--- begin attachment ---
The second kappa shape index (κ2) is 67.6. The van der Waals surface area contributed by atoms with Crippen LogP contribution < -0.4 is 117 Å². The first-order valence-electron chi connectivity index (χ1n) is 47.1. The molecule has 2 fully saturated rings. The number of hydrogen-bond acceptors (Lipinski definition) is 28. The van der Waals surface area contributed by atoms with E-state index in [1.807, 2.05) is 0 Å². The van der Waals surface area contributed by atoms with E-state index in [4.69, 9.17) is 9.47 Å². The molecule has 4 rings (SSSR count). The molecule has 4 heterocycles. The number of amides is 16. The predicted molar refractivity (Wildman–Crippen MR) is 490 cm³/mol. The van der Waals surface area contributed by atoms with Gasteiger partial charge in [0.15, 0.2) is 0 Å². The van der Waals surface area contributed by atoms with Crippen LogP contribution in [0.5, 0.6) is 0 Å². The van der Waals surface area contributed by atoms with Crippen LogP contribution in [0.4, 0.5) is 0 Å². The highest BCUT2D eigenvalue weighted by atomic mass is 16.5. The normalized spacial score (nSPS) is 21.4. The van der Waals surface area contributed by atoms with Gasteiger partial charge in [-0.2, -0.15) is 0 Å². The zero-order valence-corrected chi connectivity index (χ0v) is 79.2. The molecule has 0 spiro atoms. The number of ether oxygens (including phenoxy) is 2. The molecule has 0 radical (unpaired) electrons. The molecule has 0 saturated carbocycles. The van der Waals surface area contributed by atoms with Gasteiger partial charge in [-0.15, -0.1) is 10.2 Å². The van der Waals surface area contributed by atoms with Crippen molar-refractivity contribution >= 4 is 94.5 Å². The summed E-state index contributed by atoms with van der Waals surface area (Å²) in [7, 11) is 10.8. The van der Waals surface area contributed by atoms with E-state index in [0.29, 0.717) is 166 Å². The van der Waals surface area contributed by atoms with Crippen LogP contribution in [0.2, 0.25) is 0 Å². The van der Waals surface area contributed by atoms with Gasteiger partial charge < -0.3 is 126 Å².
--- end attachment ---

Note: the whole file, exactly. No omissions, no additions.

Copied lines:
The second kappa shape index (κ2) is 67.6. The van der Waals surface area contributed by atoms with Crippen LogP contribution < -0.4 is 117 Å². The first-order valence-electron chi connectivity index (χ1n) is 47.1. The molecule has 2 fully saturated rings. The number of hydrogen-bond acceptors (Lipinski definition) is 28. The van der Waals surface area contributed by atoms with E-state index in [1.807, 2.05) is 0 Å². The van der Waals surface area contributed by atoms with E-state index in [4.69, 9.17) is 9.47 Å². The molecule has 4 rings (SSSR count). The molecule has 4 heterocycles. The number of amides is 16. The predicted molar refractivity (Wildman–Crippen MR) is 490 cm³/mol. The van der Waals surface area contributed by atoms with Gasteiger partial charge in [0.15, 0.2) is 0 Å². The van der Waals surface area contributed by atoms with Crippen LogP contribution in [0.5, 0.6) is 0 Å². The van der Waals surface area contributed by atoms with Crippen LogP contribution in [0.4, 0.5) is 0 Å². The highest BCUT2D eigenvalue weighted by atomic mass is 16.5. The normalized spacial score (nSPS) is 21.4. The van der Waals surface area contributed by atoms with Gasteiger partial charge in [-0.2, -0.15) is 0 Å². The zero-order valence-corrected chi connectivity index (χ0v) is 79.2. The molecule has 0 spiro atoms. The number of ether oxygens (including phenoxy) is 2. The molecule has 0 radical (unpaired) electrons. The molecule has 0 saturated carbocycles. The van der Waals surface area contributed by atoms with Gasteiger partial charge in [-0.15, -0.1) is 10.2 Å². The van der Waals surface area contributed by atoms with Crippen molar-refractivity contribution >= 4 is 94.5 Å². The summed E-state index contributed by atoms with van der Waals surface area (Å²) in [7, 11) is 10.8. The van der Waals surface area contributed by atoms with E-state index in [0.29, 0.717) is 166 Å². The van der Waals surface area contributed by atoms with Crippen LogP contribution in [0.2, 0.25) is 0 Å². The van der Waals surface area contributed by atoms with Gasteiger partial charge < -0.3 is 126 Å².